As an IT leader in charge of database engineering and database audit and compliance for a Fortune 50 American company with millions of customers, I know that there are potential risks and vulnerabilities inherent in every aspect of data management. Companies like ours store and change terabytes of operational and customer data on a constant basis. There are databases that host sensitive data. There are numerous levels of access to the data. The data is replicated in many forms. Therefore, it is increasingly difficult to manage the volume, complexity and security of all this data.

With all this data and the responsibility to keep it viable, safe and secure, there are plenty of reasons to worry. Here are three potential scenarios that top the list of things that keep me up thinking about work when I should be in a peaceful slumber.

A Massive Public Data Breach

A breach of protected data is likely the ultimate concern for anyone who has responsibility for keeping data secure as part of their job, whether they are a database administrator, a chief information officer, or anyone in between. This is likely because such exposure could result in severe damage, including financial penalties, unplanned compensation, compromised brand reputation and even a personal feeling of failure.

A data breach is probably one of the most difficult things to prevent because many people potentially have a legitimate need to access data as part of their job. They may need to access it for customers, they may need to analyze it for data science or they may need to apply business logic to it.

Here are some suggestions for helping to mitigate these access risks:

  1. Implement strong access controls.
  2. Identify, classify and prioritize sensitive data, including payment card data, protected health information, personally identifiable information and other data types.
  3. Recertify access regularly.

Watch the on-demand webinar for a panel discussion with our expert IBM Security Guardium Champions to hear how they are using Guardium to address their data security challenges.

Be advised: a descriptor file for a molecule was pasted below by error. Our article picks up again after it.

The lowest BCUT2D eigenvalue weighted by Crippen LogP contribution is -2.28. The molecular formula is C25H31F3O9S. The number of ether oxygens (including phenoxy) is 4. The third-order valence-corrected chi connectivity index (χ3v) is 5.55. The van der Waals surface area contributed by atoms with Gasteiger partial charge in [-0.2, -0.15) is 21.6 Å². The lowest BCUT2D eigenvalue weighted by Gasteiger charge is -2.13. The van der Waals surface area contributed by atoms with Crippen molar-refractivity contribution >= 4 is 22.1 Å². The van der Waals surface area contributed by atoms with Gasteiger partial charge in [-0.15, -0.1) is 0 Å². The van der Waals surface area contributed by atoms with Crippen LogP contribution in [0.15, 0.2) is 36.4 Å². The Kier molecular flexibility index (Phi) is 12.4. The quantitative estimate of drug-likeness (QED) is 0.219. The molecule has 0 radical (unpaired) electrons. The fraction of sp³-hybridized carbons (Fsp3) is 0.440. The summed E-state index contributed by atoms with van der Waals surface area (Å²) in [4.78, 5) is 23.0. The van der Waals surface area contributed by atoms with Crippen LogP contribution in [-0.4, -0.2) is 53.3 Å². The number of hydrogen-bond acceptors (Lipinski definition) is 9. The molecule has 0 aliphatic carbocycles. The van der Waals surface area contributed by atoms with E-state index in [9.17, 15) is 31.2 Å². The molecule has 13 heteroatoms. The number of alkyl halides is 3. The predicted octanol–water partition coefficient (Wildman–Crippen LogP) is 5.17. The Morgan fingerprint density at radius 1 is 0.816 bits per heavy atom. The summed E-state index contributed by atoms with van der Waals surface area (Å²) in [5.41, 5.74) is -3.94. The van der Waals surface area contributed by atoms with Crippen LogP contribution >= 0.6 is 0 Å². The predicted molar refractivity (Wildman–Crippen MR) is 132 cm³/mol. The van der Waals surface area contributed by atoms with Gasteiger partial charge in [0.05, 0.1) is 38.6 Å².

Register for the on-demand webinar replay

Accidental Deletion or Editing

The next thought that keeps me wide awake is the idea of a developer with inappropriate access in production inadvertently deleting or changing the wrong data. Data integrity and recoverability are essential for any data steward. Business applications are designed to update data in a manner consistent with normal operation. However, manual manipulation of the data in a production database is all too common. This could be a result of poor system design or the inheritance of a legacy system or process with antiquated capabilities.

When manual attempts to ‘fix’ data in a production database occur, the likelihood of human error rises. If you don’t enforce separation of duties and if application developers have elevated access in production, a simple alter or delete with an improper predicate can result in a very unexpected and inappropriate change.

Here are some suggestions for helping to mitigate these risks:

  1. Implement a thoughtful and reliable backup strategy.
  2. Utilize tools that will aid in the analysis and recovery of changed data (like the Log Analysis Tool, IBM Security Guardium).

How to Manage the Move to the Cloud

Data is moving to the cloud, and we can’t keep pace with location tracking and risk management. It was not too long ago that the three-year plans in major IT organizations were super conservative with any movement of company assets to the public cloud. That strategy seems to be changing rapidly. In a large organization where a move to the cloud is growing, the assets may be difficult to trace. There could even be multiple initiatives and programs led by different areas that don’t necessarily align.